Detect and Direct
The Navy's newest Hawkeye gets closer to the fight.
- By Preston Lerner
- Air & Space magazine, July 2008
Jarod Hodges / U.S. Navy
(Page 4 of 4)
“Negative. I’m very good right now,” came the radioed reply, which was no longer competing with the sound of incoming gunfire. “Have a good day.”
“I felt really good about that,” Whorton says. “We’re not frontline guys. But it was good to know that, after all of our training, my job made a difference and we were able to help the guys who were under fire. The system worked the way it was supposed to.”
The Hawkeye, of course, wasn’t designed for close air support, but time and again during the fighting in the Gulf, ground troops advanced so rapidly that they passed beyond radio contact with the units that were supposed to coordinate close air support for them. Early on in Iraq, E-2s were pressed into a stopgap role as airborne communications relays between ground forces and the U.S. Army’s Air Support Operations Center. But because the battleground was so fluid and so many airplanes had to be re-routed so quickly, Hawkeyes were given more latitude to pair warfighters with targets.
“If the Hawkeye hadn’t been there, I think the [Air Support Operations Center] would have failed,” says Lieutenant Commander Brent Trickel, an E-2 naval flight officer who served as the Navy’s only officer in the Air Support Operations Center during the first few weeks of the war. “It would have been shut down. I don’t think you’ll find a more flexible platform than the Hawkeye.”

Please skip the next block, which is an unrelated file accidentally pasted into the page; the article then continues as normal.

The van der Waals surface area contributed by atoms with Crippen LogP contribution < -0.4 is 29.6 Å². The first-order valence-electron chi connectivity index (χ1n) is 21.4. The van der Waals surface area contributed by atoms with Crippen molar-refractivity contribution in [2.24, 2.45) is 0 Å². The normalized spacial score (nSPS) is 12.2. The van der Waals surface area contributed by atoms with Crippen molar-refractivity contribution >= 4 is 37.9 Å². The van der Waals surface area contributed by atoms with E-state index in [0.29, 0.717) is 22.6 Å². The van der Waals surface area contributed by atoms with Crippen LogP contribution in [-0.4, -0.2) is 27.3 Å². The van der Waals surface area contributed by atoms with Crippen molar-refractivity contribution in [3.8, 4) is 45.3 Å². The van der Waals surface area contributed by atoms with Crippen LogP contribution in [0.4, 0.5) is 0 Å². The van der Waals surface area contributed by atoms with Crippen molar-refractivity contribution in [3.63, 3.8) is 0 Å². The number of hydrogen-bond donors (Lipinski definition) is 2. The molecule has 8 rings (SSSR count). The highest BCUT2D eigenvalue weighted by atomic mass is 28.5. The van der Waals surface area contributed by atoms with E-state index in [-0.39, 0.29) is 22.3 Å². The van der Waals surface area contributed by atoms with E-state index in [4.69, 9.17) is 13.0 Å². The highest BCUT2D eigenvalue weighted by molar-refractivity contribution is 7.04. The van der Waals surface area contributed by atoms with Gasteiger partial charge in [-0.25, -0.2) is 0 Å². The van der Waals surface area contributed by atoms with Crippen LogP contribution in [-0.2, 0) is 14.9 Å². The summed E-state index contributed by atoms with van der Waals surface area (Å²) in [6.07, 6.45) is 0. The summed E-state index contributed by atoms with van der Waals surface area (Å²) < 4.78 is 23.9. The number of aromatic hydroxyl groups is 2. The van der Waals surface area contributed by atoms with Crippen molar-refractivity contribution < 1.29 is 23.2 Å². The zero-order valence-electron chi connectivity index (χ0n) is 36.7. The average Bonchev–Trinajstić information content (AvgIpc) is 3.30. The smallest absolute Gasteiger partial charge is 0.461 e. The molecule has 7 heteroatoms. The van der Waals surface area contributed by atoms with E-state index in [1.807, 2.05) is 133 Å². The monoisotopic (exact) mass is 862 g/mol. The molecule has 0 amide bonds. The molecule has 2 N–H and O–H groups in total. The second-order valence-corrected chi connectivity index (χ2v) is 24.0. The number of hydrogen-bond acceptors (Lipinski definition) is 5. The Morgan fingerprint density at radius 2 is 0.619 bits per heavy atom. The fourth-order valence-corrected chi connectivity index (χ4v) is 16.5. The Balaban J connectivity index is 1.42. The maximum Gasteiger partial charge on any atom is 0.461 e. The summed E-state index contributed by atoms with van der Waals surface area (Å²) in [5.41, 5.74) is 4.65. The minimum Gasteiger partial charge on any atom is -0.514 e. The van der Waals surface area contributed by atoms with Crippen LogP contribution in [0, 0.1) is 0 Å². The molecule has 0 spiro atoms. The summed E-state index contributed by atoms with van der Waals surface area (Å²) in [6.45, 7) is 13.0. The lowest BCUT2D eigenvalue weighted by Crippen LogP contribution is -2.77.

These days, in addition to traditional airborne early-warning duty, Hawkeyes are being asked to push their noses closer to the fight to coordinate ground attacks and close air support. Theoretically, these missions ought to be covered by the daily Air Tasking Order, which details every sortie to be flown that day. “But everything never goes exactly according to the ATO, which is why you need an E-2,” says Weathers. Targets move. Attacks are launched unexpectedly. Engines go sour. Bombs fail to explode.
For many years, the E-2 was naval aviation’s version of the pleasant girl in high- school who was everybody’s friend but never got asked to the prom. Light on sex appeal, the Hawkeye was ignored by the fighter jocks, who, as the expression goes, like to fly at 1,000 miles per hour with their hair on fire. Times have changed. The E-2 has shown what it can do in shooting wars, and as members of the Hawkeye community have risen in the naval hierarchy, the airplane’s reputation has gone up accordingly. “We go through training exercises side by side with [Hornet pilots], so they’re used to us,” says Carmen. “They know that we understand how airplanes fly—that they can’t turn on a dime or fly without fuel. So they like hearing from us. We’re like an extension of them. We just fly slower than they do.”
For now, the Navy plans to start retiring its E-2Cs in 2013, when the first of the new E-2Ds are scheduled to reach carrier squadrons. (Mexico, France, Egypt, Japan, Taiwan, and Singapore also fly Hawkeyes, but so far none of them has placed an order for the E-2D.) D models will look almost identical to their predecessors, and they should carry the E-2 well into its senior years. “I’m looking forward to the E-2E,” says Northrop Grumman vice president Tom Vice. “And there are plenty of other letters in the alphabet after that.”